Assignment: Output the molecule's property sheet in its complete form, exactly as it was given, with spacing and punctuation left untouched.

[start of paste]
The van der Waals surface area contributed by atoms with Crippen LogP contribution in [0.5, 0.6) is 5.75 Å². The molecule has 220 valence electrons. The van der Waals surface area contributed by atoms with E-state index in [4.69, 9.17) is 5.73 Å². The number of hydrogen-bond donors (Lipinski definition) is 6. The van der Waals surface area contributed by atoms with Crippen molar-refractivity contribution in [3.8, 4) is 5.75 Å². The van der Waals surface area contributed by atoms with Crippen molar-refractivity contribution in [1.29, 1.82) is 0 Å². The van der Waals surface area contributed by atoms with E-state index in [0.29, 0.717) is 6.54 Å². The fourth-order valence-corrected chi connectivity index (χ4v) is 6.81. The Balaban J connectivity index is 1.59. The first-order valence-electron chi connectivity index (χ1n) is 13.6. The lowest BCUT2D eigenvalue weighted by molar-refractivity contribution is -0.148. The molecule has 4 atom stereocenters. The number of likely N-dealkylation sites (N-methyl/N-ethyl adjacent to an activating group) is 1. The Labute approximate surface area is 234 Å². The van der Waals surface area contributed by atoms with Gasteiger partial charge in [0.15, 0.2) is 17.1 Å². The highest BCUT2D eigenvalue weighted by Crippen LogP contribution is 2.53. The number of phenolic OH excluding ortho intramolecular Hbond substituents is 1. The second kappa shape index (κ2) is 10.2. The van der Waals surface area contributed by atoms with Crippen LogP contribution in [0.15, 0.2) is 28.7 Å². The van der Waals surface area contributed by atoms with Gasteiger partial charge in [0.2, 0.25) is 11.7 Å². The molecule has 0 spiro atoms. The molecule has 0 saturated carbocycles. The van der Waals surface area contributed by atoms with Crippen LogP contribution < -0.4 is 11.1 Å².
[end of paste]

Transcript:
The van der Waals surface area contributed by atoms with Crippen LogP contribution in [0.5, 0.6) is 5.75 Å². The molecule has 220 valence electrons. The van der Waals surface area contributed by atoms with E-state index in [4.69, 9.17) is 5.73 Å². The number of hydrogen-bond donors (Lipinski definition) is 6. The van der Waals surface area contributed by atoms with Crippen molar-refractivity contribution in [3.8, 4) is 5.75 Å². The van der Waals surface area contributed by atoms with Crippen molar-refractivity contribution in [1.29, 1.82) is 0 Å². The van der Waals surface area contributed by atoms with E-state index in [0.29, 0.717) is 6.54 Å². The fourth-order valence-corrected chi connectivity index (χ4v) is 6.81. The Balaban J connectivity index is 1.59. The first-order valence-electron chi connectivity index (χ1n) is 13.6. The lowest BCUT2D eigenvalue weighted by molar-refractivity contribution is -0.148. The molecule has 4 atom stereocenters. The number of likely N-dealkylation sites (N-methyl/N-ethyl adjacent to an activating group) is 1. The Labute approximate surface area is 234 Å². The van der Waals surface area contributed by atoms with Gasteiger partial charge in [0.15, 0.2) is 17.1 Å². The highest BCUT2D eigenvalue weighted by Crippen LogP contribution is 2.53. The number of phenolic OH excluding ortho intramolecular Hbond substituents is 1. The second kappa shape index (κ2) is 10.2. The van der Waals surface area contributed by atoms with Crippen LogP contribution in [0.15, 0.2) is 28.7 Å². The van der Waals surface area contributed by atoms with Gasteiger partial charge in [0.2, 0.25) is 11.7 Å². The molecule has 0 spiro atoms. The molecule has 0 saturated carbocycles. The van der Waals surface area contributed by atoms with Crippen LogP contribution < -0.4 is 11.1 Å².